Door prizes, while being a hit with customers, were a great way of getting names and addresses for the mailing list. Some merchants gave gift certificates for door prizes as a way of getting the customer to return to their business a second time. Others called on the sales representatives that visit their store to provide them with the items which were given to customers.

Each of the retailers we spoke with were creative in their discount or sale prices. Gabriala's offers a 20% discount on every item during their evening open house. Sue Loden, owner of Apple Barrel in Schobarie, NY, contacts her vendors to ask them to provide her shop with special prices on items so she can pass these savings onto her customers during the open house.

Several of our retailers utilized an open house to introduce customers to new product categories. Loden mentioned with the items which are project sales, her shop has someone on hand to teach customers how to complete the project, and then have special prices on the various items.

We mentioned at the beginning that it was not too late to begin planning your holiday open house; those merchants who had held holiday open houses over the years included the open house as part of their plans as they worked to create the holiday decorations for their store. The same idea works for a fall, anniversary or spring open house.

Several of our retailers also mentioned the need to plan for the additional sales help that would be needed to assist in hosting the event. Other than the person whose job it is to serve the refreshments, all of the others hosts you employ need to be able to assist your customers as if they have been a long time employee. After all, you are inviting people to visit your business and these customers need to see your business at its' best.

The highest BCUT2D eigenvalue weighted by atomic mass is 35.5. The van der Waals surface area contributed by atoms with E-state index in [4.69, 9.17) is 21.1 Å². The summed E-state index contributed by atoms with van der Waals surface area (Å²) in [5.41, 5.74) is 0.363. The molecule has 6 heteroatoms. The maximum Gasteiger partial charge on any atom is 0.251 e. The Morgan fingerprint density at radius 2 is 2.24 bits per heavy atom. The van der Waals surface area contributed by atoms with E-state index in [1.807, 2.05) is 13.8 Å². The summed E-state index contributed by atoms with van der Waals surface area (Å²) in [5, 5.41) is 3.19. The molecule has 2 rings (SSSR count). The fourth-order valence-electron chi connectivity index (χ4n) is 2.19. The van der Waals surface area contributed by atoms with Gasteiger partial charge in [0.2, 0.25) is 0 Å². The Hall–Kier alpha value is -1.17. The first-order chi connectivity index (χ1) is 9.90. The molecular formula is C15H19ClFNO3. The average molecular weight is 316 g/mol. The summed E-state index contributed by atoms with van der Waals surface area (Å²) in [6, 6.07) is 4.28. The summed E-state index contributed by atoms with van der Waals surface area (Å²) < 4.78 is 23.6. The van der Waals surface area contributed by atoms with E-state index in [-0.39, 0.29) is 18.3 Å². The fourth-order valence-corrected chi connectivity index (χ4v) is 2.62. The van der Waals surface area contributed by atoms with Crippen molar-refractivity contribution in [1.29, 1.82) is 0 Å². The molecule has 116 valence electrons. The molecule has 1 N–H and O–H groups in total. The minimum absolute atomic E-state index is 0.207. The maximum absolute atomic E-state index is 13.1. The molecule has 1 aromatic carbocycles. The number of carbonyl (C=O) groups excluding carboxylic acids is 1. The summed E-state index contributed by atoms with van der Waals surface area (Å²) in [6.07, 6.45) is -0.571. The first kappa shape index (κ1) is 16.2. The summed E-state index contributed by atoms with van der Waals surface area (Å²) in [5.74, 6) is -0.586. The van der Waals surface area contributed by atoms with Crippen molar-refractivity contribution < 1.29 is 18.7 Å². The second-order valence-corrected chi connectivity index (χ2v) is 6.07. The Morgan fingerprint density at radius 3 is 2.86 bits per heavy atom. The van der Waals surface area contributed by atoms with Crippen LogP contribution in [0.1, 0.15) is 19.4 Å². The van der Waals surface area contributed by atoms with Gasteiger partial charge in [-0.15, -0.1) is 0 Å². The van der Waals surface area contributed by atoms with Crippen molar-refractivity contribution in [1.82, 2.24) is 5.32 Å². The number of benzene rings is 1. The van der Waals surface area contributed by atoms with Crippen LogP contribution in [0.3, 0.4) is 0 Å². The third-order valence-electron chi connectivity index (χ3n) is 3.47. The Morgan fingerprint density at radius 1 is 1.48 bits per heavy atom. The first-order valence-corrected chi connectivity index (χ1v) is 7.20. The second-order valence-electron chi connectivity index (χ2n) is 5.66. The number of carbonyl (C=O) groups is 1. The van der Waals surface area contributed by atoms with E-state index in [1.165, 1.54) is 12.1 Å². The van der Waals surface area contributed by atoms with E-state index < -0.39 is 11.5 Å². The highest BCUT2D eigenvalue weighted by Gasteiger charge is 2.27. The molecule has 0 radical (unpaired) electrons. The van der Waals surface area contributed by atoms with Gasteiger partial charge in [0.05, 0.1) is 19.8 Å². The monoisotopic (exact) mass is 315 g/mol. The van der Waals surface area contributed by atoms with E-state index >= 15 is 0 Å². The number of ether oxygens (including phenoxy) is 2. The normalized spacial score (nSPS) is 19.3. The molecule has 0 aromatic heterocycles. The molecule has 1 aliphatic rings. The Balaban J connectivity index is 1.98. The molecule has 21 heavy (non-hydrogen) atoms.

You can see from the variety of retailers we spoke to that there is not one formula which works best for creating an open house. In closing, there are several questions you should answer in deciding how to create your open house.

1. Is this open house a reward to current customers or a means of attracting new customers?

2. Is there anything else occurring at the same time I have scheduled my open house? You may want to either tie into the event or reschedule your event.

3. In selecting foods, what is being offered that is not messy or likely to stain my carpet? Customers who are offered too much to eat, or whose fingers are sticky are not likely to take a closer look at your merchandise.

4. As I hold the open house, does my store look different - both inside and out - so that customers know something is going on?

5. Do I want customers to purchase during the event or just get ideas for future visits to our store? If you want them to buy, you will need to have special prices.

Once you have answered these questions, you are ready to begin planning your open house. And if you want your first one to be a fall or holiday event, the time to get started is now.

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This article is copyrighted by Tom Shay and Profits Plus Solutions, who can be reached at: PO Box 1577, St. Petersburg, Fl. 33731. Phone 727-464-2182. It may be printed for an individual to read, but not duplicated or distributed without expressed written consent of the copyright owner.

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PO Box 1577
St. Petersburg, Fl 33731
(727) 464-2182